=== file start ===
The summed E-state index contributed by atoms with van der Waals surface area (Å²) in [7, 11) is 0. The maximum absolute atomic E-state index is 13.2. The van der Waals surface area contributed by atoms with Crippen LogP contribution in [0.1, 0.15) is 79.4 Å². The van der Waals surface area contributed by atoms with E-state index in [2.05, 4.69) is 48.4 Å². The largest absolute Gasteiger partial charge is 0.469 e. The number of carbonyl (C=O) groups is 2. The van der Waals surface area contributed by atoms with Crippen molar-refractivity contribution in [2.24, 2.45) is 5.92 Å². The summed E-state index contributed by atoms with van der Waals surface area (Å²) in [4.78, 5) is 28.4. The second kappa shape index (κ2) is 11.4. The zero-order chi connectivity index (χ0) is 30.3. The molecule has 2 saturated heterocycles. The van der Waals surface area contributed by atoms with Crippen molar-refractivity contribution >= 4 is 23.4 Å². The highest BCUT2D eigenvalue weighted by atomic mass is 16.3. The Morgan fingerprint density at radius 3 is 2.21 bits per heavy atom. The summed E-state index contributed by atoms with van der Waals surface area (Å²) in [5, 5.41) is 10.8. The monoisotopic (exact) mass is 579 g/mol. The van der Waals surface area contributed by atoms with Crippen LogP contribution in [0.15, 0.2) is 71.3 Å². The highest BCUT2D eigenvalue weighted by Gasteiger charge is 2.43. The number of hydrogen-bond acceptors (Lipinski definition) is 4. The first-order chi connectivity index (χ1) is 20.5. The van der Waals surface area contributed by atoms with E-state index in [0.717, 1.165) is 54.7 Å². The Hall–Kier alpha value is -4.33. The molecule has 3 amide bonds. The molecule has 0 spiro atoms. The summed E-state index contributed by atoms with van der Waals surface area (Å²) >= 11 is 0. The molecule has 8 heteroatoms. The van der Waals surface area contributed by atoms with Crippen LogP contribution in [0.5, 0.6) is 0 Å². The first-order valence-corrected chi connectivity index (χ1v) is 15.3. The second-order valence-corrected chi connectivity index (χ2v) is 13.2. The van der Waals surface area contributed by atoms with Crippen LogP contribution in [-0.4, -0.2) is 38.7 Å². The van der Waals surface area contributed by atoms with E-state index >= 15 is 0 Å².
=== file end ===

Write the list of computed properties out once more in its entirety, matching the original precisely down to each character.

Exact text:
The summed E-state index contributed by atoms with van der Waals surface area (Å²) in [7, 11) is 0. The maximum absolute atomic E-state index is 13.2. The van der Waals surface area contributed by atoms with Crippen LogP contribution in [0.1, 0.15) is 79.4 Å². The van der Waals surface area contributed by atoms with E-state index in [2.05, 4.69) is 48.4 Å². The largest absolute Gasteiger partial charge is 0.469 e. The number of carbonyl (C=O) groups is 2. The van der Waals surface area contributed by atoms with Crippen molar-refractivity contribution in [2.24, 2.45) is 5.92 Å². The summed E-state index contributed by atoms with van der Waals surface area (Å²) in [4.78, 5) is 28.4. The second kappa shape index (κ2) is 11.4. The zero-order chi connectivity index (χ0) is 30.3. The molecule has 2 saturated heterocycles. The van der Waals surface area contributed by atoms with Crippen molar-refractivity contribution >= 4 is 23.4 Å². The highest BCUT2D eigenvalue weighted by atomic mass is 16.3. The Morgan fingerprint density at radius 3 is 2.21 bits per heavy atom. The summed E-state index contributed by atoms with van der Waals surface area (Å²) in [5, 5.41) is 10.8. The monoisotopic (exact) mass is 579 g/mol. The van der Waals surface area contributed by atoms with Crippen LogP contribution in [0.15, 0.2) is 71.3 Å². The highest BCUT2D eigenvalue weighted by Gasteiger charge is 2.43. The number of hydrogen-bond acceptors (Lipinski definition) is 4. The first-order chi connectivity index (χ1) is 20.5. The van der Waals surface area contributed by atoms with E-state index in [0.717, 1.165) is 54.7 Å². The Hall–Kier alpha value is -4.33. The molecule has 3 amide bonds. The molecule has 0 spiro atoms. The summed E-state index contributed by atoms with van der Waals surface area (Å²) >= 11 is 0. The molecule has 8 heteroatoms. The van der Waals surface area contributed by atoms with Crippen LogP contribution in [0.5, 0.6) is 0 Å². The first-order valence-corrected chi connectivity index (χ1v) is 15.3. The second-order valence-corrected chi connectivity index (χ2v) is 13.2. The van der Waals surface area contributed by atoms with Crippen LogP contribution in [-0.4, -0.2) is 38.7 Å². The van der Waals surface area contributed by atoms with E-state index >= 15 is 0 Å².